TROTWOOD, Ohio (WDTN) – Denise Moore’s life of service begins where her mother’s life ended. 

“My mother died a horrible death,” Moore said through tears. “She died in the emergency room with sirens going off and machines beeping and people running around.” 

Denise told 2 NEWS Today Anchor Lauren Wood that if she had known about hospice back then, it all would’ve been different for her mom. “Her only wish was to be able to be at home,” Moore said.  

“Her only wish was to be able to be at home,”

That wish propelled Moore into a new career in hospice. For more than two years, Moore has helped others receive the end-of-life care of which her mother only dreamed.  

“End-of-life can be a celebration of life,” Moore said. “That’s what it should be.” 

  • Denise Moore and Family
  • Denise Moore and her mother
  • Denise and her daughter, Brooke Moore
  • Denise and her daughter, Brooke Moore
  • Denise and her daughter, Brooke Moore

Denise doesn’t only serve those at the end of their lives, though. She also serves those who are at the beginning, as a member and leader of the Trotwood-Madison City School Board. “I don’t think anybody ever says, ‘I’m going to run for the school board,’” Denise quipped. “It’s not something they dream about.” 

“I wanted to be a part of the process,” Denise recalled. “I wanted to be at the table to represent children. To advocate for not only what they deserve, but what they need.” 

Denise Moore

She might not have dreamed about it, but this was a call she answered because of her daughter’s dreams. At the time, Denise’s daughter was struggling in the classroom. Denise wanted a better future for her and her classmates.  

“I wanted to be a part of the process,” Denise recalled. “I wanted to be at the table to represent children. To advocate for not only what they deserve, but what they need.” 

For 16 years, Denise has helped lead the Trotwood-Madison City School board through numerous struggles, including the district nearly being taken over by the state. “We were one breath away from losing our autonomy and authority in our own city,” Denise said.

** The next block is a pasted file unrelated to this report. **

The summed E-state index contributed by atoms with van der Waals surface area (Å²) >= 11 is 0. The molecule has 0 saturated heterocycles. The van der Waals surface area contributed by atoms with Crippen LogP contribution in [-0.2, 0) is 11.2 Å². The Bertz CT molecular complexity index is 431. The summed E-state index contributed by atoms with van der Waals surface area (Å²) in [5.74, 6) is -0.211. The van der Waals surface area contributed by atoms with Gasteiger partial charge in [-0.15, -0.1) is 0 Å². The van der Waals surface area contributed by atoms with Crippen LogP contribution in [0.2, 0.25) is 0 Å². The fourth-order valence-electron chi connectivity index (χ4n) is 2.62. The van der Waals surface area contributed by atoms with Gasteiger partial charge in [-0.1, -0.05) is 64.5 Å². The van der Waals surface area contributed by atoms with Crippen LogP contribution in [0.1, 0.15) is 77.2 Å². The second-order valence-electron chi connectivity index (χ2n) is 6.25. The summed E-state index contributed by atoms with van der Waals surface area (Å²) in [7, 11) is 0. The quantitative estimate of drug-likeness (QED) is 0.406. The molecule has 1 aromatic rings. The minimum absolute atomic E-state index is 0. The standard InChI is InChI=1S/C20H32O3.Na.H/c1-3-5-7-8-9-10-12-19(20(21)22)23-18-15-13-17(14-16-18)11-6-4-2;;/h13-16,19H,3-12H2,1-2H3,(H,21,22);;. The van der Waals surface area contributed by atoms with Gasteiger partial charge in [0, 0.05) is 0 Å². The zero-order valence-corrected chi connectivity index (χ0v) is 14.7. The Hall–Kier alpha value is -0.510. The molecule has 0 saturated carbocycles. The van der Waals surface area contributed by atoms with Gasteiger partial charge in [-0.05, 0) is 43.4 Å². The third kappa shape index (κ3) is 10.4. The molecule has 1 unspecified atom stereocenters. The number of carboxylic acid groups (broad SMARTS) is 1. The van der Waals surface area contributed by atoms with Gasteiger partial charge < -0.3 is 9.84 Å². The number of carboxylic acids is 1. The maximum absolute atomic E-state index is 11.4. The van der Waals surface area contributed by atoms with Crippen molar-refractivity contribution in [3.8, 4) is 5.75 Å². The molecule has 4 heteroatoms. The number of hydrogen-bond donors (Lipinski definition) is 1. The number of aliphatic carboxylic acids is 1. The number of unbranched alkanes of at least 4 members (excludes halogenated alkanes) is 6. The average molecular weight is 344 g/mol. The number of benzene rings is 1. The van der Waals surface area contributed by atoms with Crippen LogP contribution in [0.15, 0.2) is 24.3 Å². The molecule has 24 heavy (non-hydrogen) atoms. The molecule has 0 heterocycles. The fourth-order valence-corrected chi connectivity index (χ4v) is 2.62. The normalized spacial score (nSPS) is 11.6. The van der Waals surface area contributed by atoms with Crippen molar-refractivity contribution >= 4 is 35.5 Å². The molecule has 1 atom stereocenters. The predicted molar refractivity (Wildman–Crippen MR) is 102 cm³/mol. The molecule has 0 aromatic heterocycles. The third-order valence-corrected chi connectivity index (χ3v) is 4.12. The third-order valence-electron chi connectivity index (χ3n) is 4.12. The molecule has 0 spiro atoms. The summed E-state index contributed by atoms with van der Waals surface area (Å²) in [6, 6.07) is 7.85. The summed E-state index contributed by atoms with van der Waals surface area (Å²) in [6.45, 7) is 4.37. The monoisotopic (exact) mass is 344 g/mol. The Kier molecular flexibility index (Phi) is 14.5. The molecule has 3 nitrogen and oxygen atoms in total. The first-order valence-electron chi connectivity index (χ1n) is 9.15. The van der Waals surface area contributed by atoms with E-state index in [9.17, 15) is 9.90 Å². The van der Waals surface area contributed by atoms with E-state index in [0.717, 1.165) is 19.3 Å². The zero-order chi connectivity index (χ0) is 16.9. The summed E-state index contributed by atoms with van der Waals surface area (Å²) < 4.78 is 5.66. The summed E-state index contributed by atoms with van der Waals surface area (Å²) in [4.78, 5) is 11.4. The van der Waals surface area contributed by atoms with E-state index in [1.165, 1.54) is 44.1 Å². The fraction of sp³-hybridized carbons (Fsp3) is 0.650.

With Denise leading the way, Trotwood came together and made the needed improvements. But the struggles weren’t over. “After we overcame the takeover, here comes the tornadoes,” Denise said.  

An EF-4 tornado tore right through the heart of the district causing 300 students to lose their homes. Trotwood Mayor Mary McDonald said she can’t imagine what the recovery process would’ve looked like without Denise.  

“I watched her absolutely champion it,” McDonald said. “Face it on.” 

Next came COVID-19. 

“Making decisions about children’s lives and whether to go back to school, whether they’re going to be out of school,” McDonald said. “Watching her make those decisions… I knew it was a heavy weight.” 

It’s a weight that Denise was fit to carry. Under her leadership, Trotwood became the first district in the Miami Valley to decide to go virtual. “They’re asking, ‘How are you doing that?’” Denise recalled. “And my only answer is that it’s the right thing to do.” 

Protecting students… and setting an example.  

“I think so many times, little girls feel like they’re alone,” Denise said. “They kind of are in the shadows. But I want them to know to stand strong. Be the leader that you are.”  Just like the remarkable woman they are watching.